HACK REQUEST: Organizing your finances

Photo credit: FreeDigitalPhotos.net
Photo credit: FreeDigitalPhotos.net

It's April 16 which means the taxes are DONE. PAID. Time to exhale. (You, too? Are you feeling as relieved as I am? Let's take a moment to high-five. We've earned it. *smack*)

When you're self-employed, there's plenty of tax-related recordkeeping to do. I've never set up a consistent system, though, so getting the numbers together for my tax preparer is still a fair amount of work.

That's right, I don't even DO my own taxes, and I still find the whole process…taxing.

This year I want to do a better job of organizing my financial life so that tax time is more about gathering easily-accessible data rather than fumbling down the previous year's paper trail.

My goal is to organize my finances and recordkeeping just enough but not too much. Just enough so I have the data I need, but not so much that I'm overwhelmed with unnecessary detail.

Doesn't that sound good? Want to join me?

Let's do this together. Let's talk about money systems. 

I want to hear about your just-enough-not-too-much approaches to finances. Examples:

  • filing: what to keep, what to shred
  • paying bills
  • tracking spending
  • budgeting (and whether you think it's necessary)
  • organizing tax records
  • tools you use (apps, web services, online bill pay, your check register, a notebook, etc.)
  • books you've found helpful
  • anything else you think is relevant to the "organize your money" conversation

Email your hacks to me at hacks@parenthacks.com with the subject line MONEY.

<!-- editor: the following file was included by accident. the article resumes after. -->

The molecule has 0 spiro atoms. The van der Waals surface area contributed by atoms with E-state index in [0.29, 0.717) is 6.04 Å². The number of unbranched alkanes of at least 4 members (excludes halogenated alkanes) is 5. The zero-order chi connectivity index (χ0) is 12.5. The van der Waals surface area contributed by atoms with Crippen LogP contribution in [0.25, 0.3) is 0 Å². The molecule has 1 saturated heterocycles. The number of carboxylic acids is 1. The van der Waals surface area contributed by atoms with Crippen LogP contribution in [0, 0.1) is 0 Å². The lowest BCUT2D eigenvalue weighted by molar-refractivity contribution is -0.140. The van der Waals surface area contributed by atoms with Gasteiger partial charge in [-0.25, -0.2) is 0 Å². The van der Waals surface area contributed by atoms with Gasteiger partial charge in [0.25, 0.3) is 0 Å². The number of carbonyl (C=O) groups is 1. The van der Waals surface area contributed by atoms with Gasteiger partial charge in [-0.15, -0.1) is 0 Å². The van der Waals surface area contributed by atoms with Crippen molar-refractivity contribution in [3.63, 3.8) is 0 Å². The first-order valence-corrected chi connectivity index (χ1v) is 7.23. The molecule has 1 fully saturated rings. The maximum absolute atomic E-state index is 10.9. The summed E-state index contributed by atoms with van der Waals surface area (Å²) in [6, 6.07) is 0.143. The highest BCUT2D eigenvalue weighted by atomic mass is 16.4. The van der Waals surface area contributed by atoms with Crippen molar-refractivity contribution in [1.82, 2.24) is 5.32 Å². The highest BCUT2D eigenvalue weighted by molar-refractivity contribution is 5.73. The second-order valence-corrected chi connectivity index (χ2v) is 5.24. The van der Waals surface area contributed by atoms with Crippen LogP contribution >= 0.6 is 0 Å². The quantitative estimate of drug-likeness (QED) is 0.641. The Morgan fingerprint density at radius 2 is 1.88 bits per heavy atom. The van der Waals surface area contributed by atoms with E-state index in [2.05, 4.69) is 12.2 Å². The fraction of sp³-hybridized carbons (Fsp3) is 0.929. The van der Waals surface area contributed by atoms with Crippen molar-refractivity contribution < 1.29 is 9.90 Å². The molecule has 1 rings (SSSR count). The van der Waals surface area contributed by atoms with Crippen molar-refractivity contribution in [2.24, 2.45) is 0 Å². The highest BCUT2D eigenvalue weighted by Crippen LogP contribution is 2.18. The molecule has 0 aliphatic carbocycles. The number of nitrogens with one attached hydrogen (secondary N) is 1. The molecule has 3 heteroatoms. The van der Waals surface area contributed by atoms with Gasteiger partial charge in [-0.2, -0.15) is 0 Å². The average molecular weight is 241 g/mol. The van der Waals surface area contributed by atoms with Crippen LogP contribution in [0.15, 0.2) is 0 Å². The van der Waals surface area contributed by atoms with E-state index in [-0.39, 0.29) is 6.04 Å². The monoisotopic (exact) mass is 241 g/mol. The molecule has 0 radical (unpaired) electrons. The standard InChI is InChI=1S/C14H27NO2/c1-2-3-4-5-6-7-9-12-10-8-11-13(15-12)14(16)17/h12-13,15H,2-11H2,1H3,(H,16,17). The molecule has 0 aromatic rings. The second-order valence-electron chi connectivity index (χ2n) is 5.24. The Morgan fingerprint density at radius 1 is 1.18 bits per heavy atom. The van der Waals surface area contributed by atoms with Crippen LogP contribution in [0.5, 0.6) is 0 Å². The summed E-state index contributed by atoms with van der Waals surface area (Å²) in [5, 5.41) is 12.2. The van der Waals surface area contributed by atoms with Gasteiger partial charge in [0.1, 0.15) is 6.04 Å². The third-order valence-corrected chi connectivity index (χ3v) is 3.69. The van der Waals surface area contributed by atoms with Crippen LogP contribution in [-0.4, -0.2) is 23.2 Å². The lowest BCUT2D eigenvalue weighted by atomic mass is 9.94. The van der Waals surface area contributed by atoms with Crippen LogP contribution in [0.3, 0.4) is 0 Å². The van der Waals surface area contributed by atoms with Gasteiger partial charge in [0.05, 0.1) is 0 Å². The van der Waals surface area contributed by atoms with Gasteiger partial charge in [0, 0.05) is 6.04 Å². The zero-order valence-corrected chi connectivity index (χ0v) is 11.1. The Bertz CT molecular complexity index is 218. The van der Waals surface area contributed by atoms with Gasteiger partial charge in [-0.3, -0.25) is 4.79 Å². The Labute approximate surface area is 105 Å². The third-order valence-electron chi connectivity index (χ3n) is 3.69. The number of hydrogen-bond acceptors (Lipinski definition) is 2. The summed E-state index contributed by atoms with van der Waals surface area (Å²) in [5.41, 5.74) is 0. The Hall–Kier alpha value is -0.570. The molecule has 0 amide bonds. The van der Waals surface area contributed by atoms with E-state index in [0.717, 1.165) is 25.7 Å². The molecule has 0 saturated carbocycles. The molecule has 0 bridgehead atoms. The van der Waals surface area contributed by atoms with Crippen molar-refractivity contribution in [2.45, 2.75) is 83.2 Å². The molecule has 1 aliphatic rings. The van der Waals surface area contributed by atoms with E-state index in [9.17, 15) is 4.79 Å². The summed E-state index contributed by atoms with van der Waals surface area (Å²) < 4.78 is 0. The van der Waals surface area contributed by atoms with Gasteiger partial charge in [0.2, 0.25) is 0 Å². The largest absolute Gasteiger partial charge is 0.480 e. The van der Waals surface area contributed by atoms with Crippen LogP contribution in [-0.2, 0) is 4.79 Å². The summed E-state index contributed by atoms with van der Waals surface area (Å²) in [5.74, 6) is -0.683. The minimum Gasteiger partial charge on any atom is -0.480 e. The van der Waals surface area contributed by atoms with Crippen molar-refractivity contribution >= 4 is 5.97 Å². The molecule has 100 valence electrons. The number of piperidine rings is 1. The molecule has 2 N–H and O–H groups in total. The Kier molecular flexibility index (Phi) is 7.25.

I'll gather the most useful hacks into a series I hope will help us all.

Thanks, everyone. I can't wait to hear your ideas. Today's the day to take a step toward more organized finances now and simpler taxes next year!

Get updates from Asha.

I'll email you when I have new writing, events, or news to share. This isn't an automated newsletter -- it's a personal note from me. Low-frequency (I respect your attention & inbox), privacy always, unsubscribe any time.

*indicates required


  1. lee says

    I’m looking forward to hearing the responses to this! Until a couple of years ago, I had used Quicken for about 20 years, for both tracking all of my upcoming expenses and past transactions, and Bill Pay until my Quicken database “corrupted” for the nth time. (I can’t tell you how many times I re-entered all of my data in a new database by hand, only to have it corrupt mysteriously.) Anyway…

    I don’t need a lot of bells and whistles, and I don’t even really need BillPay anymore, since I use the one through my credit union, but I’m having real trouble finding something to keep track of recurring expenses and my account activity without hand-entering it (I want to keep all of my accounts’ data in one place, with Search and Sort capability). And I really don’t want to use an online app to store my financial data.

  2. says

    I’m a professional organizer, former bookkeeper and current treasurer of the Oregon chapter of NAPO (National Assoc. of Professional Organizers). A lot of the issues you bring up are related to two things: 1. Setting up a system and 2. Making time to use that system. Here’s some ideas for you: